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An Interactive Guide Lays Out How We'll Likely Die

It’s a pithy biblical oldie straight from the Book of Matthew: “Watch therefore, for you know neither the day nor the hour.”
While Matthew’s writer was referring to the prophesied return of Jesus Christ, it’s a saying that could easily apply to death itself. But though the circumstances behind our eventual demise are a mystery that only gets solved after the fact, UCLA statistician Nathan Yau’s interactive guide, a screenshot of which can be seen above, may help us narrow it down.

Released this January on his website Flowing Data and most recently featured on Vox, Yau’s dazzling death display is based on the most recent 10 years of mortality data in the Center for Disease Control and Prevention’s WONDER database, which classifies 122 causes of death into 20 broad categories.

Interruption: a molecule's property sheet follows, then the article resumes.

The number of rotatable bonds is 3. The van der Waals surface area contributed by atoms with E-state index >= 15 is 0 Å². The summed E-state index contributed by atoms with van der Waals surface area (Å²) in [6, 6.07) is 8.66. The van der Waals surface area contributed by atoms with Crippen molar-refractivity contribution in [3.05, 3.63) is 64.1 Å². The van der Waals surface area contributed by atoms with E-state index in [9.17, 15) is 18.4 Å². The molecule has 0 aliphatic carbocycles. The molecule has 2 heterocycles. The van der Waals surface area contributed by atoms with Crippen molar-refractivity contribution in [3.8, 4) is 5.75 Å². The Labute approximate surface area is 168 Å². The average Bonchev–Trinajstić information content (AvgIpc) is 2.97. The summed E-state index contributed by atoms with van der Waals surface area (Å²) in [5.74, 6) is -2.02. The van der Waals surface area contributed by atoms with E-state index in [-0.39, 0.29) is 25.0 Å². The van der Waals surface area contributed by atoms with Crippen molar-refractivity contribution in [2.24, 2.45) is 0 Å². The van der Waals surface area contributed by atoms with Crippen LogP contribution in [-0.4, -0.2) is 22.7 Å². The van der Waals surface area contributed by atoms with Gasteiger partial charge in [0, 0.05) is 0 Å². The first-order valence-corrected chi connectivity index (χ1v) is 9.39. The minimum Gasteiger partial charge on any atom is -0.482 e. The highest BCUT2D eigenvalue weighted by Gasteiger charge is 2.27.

Considering our average life expectancy now hovers around the age of 75, the graphic clearly isn’t meant to be a representation of absolute death rates across our lifespans. Instead, it tells us that if we were, for instance, a white female who died at the age of 20, the chance that cancer would be the cause falls somewhere below 10 percent; if we died at age 60, that number would rise to 40 percent.

And there are some interesting differences between groups. Though accidents and other “external causes” are the single most likely cause of death until we reach our mid 40s, men are twice as likely to die of them than women throughout their lives — 10 percent overall compared to 5 percent. For American Indians and Alaska Natives, that figure jumps up to 17 percent, though they are less likely than any other race to die of cancer.

If the toggling visualization isn’t enough of a morbid curiosity for you, Yau has an accompanying interactive chart that not only allows you to see your most likely causes of death at various ages, but what proportion of people of your race and gender are likely to still be alive at that age.

In the case of yours truly, an enterprising Hispanic white 27-year-old reporter, 2 percent of people like me have already passed onto greener pastures. And it would take until my 60s before that figure would eclipse 25 percent. Good odds for a long-lived life in other words. But then you never really do know, do you?